Are you joining the journey of “Remember when…?” Great. If you are familiar with scrapbooking (digital or traditional), you know that it is fun to start with templates or sketches, simply to get the inspiration going. But you might wonder where to go in order to find templates that might be suitable for story telling, instead of photo displaying. Let’s look at a few possible options.
A few designers are creating templates especially made for journaling, or storytelling, without including any photo areas. Those are great as you get exactly what you expect: a wide area for telling your story.
The area you will need depends on how much details you have in your story, or basically how long your story is. Some photoless templates will have one single journaling area, while others have several smaller sections. Which one you want to use depends on your story. (this template is from SheCreates)
Templates are versatile tools. You can use them as is, but you can change them, tweak them, change things around, remove unwanted elements, and more. There is more information available in the Stretch-a-Sketch Master Classes. This also means that if you have a template meant for using one large photo, you can simple replace a photo by a story. Nobody would know! (this template is from SheCreates)
Some templates are made to use tiny photos, using only a small area of the layout, leaving a wide empty space. Do you have some of those templates? Are you wondering what to do with such tiny photos and tend to dismiss those templates as not too useful? Think again. You can use the rest of the space for journaling, and the tiny photo space can be used for bad quality photo, if you have one, or just replace it by some decorative element, or just remove it altogether. (this template is from Sara Gleason)
These templates are mainly done to help the scrappers create an interesting background, while expecting them to add whatever elements, photos or journaling they want without too many limitations. Generally, they will have a few layered paper templates, some small decorative elements on the outer edges and a wide empty space in the middle, which is perfect for your story even if the designer might expect you to be using the largest space for a photo. (this template is from SheCreates)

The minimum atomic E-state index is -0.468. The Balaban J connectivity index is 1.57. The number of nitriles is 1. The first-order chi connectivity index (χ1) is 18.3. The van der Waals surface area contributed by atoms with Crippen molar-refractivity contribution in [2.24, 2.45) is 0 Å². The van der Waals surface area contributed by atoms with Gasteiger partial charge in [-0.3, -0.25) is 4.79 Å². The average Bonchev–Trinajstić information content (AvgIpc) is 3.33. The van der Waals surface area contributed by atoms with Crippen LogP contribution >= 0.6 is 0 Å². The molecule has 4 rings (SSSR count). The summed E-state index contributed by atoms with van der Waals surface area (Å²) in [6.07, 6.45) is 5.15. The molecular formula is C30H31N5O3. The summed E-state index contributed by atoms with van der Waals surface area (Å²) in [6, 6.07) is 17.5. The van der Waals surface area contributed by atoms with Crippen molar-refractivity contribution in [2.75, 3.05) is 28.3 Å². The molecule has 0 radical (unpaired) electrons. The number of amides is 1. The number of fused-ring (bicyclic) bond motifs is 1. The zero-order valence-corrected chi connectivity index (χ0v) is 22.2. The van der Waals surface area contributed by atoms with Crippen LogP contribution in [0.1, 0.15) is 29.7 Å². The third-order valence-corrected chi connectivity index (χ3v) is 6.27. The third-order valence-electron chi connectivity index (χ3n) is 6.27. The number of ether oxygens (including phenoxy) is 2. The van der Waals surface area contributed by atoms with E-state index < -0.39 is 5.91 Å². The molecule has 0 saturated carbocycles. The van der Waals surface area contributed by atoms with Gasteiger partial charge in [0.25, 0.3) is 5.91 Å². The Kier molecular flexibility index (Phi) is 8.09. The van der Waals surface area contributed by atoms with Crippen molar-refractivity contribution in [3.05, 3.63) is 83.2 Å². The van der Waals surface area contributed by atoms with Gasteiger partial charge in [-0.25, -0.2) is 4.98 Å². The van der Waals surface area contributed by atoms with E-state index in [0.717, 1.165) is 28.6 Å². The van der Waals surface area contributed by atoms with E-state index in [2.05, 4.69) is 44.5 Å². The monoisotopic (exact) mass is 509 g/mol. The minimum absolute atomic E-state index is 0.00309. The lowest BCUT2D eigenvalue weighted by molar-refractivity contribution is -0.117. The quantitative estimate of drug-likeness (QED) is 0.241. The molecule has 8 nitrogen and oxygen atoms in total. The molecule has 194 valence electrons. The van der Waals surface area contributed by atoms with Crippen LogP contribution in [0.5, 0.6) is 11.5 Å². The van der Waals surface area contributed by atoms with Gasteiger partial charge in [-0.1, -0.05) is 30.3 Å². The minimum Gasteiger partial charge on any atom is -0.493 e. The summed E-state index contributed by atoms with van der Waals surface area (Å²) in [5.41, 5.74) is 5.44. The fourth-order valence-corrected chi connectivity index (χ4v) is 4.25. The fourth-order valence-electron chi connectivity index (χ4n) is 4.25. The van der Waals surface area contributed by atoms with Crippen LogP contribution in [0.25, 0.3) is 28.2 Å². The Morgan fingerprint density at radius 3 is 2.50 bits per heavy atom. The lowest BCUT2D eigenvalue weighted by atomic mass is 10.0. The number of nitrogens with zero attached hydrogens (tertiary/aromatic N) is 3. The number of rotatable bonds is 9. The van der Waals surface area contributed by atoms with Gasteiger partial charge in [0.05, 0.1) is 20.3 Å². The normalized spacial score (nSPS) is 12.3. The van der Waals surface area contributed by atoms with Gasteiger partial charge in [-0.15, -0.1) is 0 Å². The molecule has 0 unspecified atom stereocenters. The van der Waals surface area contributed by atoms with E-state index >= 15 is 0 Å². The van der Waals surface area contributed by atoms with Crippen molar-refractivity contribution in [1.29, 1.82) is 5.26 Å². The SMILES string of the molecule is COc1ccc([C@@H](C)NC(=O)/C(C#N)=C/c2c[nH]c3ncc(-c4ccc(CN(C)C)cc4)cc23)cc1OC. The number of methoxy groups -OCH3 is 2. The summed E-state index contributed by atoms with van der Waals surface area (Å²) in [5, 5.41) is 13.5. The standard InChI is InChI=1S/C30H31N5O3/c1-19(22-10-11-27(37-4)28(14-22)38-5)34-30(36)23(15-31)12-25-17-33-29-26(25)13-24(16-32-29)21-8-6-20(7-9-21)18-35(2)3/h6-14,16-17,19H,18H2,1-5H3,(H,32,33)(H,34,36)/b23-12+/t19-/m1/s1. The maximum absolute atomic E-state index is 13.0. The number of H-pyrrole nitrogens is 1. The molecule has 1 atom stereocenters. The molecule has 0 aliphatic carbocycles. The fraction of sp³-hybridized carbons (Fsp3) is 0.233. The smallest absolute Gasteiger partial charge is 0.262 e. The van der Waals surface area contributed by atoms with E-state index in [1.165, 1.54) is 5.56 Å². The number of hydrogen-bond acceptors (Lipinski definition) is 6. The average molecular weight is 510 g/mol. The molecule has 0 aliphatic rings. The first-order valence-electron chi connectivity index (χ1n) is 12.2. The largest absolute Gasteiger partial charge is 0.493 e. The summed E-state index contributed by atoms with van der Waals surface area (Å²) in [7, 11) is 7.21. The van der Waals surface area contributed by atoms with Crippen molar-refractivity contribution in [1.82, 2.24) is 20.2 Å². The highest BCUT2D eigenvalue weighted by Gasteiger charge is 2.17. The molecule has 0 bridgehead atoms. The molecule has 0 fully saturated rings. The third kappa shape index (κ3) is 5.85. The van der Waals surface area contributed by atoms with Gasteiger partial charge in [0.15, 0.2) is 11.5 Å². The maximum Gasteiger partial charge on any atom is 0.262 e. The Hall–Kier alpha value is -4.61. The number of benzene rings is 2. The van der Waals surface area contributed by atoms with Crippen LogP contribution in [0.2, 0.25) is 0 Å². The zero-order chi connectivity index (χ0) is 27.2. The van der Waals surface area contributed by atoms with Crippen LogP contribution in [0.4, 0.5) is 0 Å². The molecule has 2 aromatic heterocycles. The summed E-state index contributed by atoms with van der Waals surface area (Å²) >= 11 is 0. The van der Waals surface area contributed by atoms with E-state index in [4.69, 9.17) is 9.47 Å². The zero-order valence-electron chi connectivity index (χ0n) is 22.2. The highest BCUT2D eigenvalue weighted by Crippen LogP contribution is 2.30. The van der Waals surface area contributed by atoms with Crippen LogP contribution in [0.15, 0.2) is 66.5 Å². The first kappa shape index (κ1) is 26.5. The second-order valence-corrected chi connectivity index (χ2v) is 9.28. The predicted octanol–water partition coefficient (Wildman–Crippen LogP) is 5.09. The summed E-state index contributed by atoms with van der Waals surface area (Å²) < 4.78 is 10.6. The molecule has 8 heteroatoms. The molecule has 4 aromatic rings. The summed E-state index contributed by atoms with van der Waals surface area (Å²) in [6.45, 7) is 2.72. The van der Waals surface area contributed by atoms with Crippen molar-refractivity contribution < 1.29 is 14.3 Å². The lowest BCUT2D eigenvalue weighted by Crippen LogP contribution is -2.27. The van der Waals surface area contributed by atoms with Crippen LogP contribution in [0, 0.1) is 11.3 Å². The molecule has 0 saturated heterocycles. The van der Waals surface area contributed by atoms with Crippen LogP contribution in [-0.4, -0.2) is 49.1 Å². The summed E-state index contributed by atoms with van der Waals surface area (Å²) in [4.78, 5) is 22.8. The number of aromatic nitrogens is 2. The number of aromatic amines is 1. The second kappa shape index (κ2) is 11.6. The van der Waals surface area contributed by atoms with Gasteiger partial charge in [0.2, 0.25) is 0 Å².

Some designers will have simple cluster templates that you can use anywhere on a layout. If they include a photo space, you can use it, remove it or replace it. You can put the whole cluster wherever you want on your layout, whether it is on top, on the bottom, on the side or in a corner. With the options to rotate, flip, resize and adjust each cluster template, you can reuse the same one many times! (this template is from SheCreates)
Again, you can find a few templates made especially to create borders on the edge of a page, whether you have stacked papers or not. You can use those templates on any edge of your project by rotating them and use the rest of the space for your journaling. And why not combine more than one? After all, you decide how much space you need to write your story. (this template is from SheCreates)
How many templates do you have that can be used for storytelling? Check out your stash; you might have many more than you think. If not, you can surely tweak some you have to accommodate your most interesting stories.
Who is your favorite template designer? What templates can you think you will be using? Now is the time to point us toward those templates and designers.
For more information on our Remember when...? activity, check out this article.